Lotusland’s topiaries and garden clock are critically important examples of the spectacular features incorporated into American garden estates during the first half of the 20th century. The Topiary Garden’s centerpiece is a working clock, 25 feet in diameter that dates from 1955. Renovated in 1998, the clock face features three different low-growing succulents and copper zodiac signs that were crafted to replicate earlier ones. The clock is bordered by a ring of chalk sticks (Senecio mandraliscae).
Madame Walska referred to the topiaries surrounding the clock as her horticultural zoo. Currently, there are twenty-six topiary figures including a camel, gorilla, giraffe, seal, and chess pieces. As you walk this garden, see how many you can identify. Many of the original topiaries fell into disarray towards the end of Ganna’s life as arthritis made walking the grounds painful, yet she was reluctant to permit even routine tasks such as pruning without her personal supervision. By the time the garden was opened to the public most of the topiary figures that had delighted children since about 1960 were beyond restoration. In 2001, landscape designer Lori Ann David redesigned this garden, replicating many of the original horticultural animals and adding new ones.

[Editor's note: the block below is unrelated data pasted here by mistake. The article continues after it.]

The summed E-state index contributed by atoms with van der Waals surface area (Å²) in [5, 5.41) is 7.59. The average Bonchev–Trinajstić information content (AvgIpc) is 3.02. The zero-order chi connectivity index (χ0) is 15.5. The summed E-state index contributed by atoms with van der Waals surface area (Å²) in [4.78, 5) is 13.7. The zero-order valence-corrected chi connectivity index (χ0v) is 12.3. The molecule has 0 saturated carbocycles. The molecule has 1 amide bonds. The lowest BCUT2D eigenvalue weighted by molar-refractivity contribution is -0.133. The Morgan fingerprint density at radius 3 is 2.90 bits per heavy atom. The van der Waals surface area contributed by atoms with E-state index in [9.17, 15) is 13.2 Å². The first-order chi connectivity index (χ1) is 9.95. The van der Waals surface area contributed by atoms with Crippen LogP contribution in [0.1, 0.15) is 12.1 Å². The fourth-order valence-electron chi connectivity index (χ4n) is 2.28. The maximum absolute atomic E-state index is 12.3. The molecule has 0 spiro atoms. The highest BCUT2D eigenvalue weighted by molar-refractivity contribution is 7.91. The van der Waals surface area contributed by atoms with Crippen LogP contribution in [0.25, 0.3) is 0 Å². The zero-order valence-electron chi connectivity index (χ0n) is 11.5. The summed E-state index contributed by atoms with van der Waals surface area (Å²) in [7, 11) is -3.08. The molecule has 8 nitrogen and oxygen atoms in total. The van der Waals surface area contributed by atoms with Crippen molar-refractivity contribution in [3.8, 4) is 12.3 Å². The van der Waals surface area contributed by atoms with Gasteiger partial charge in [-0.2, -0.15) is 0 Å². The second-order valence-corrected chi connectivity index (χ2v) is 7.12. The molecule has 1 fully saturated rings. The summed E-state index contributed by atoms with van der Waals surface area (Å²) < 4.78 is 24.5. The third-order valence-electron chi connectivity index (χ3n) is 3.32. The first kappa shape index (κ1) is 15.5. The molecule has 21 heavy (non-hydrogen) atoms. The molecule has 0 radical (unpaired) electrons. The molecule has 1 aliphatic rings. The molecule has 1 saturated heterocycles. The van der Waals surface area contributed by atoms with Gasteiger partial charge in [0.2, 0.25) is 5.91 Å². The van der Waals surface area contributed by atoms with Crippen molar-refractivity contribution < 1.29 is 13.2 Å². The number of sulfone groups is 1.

Lori Ann David drew on her creative imagination to enliven the topiary creatures with innovative plant combinations, such as the blue-flowering Hardenbergia ‘Happy Wanderer’ used for this peacock’s tail.
Bird of Paradise (Strelitzia reginae):
Some plants naturally resemble animals! This plant gets its name because the shape of its flower looks like a tropical bird in flight, the orange and blue petals appearing as brightly colored wings. A long modified blue petal containing pollen juts out at 45 degrees to the others. It is a perfect place for birds to land as they retrieve nectar found in the base of the flower, getting pollen on their feet and chests.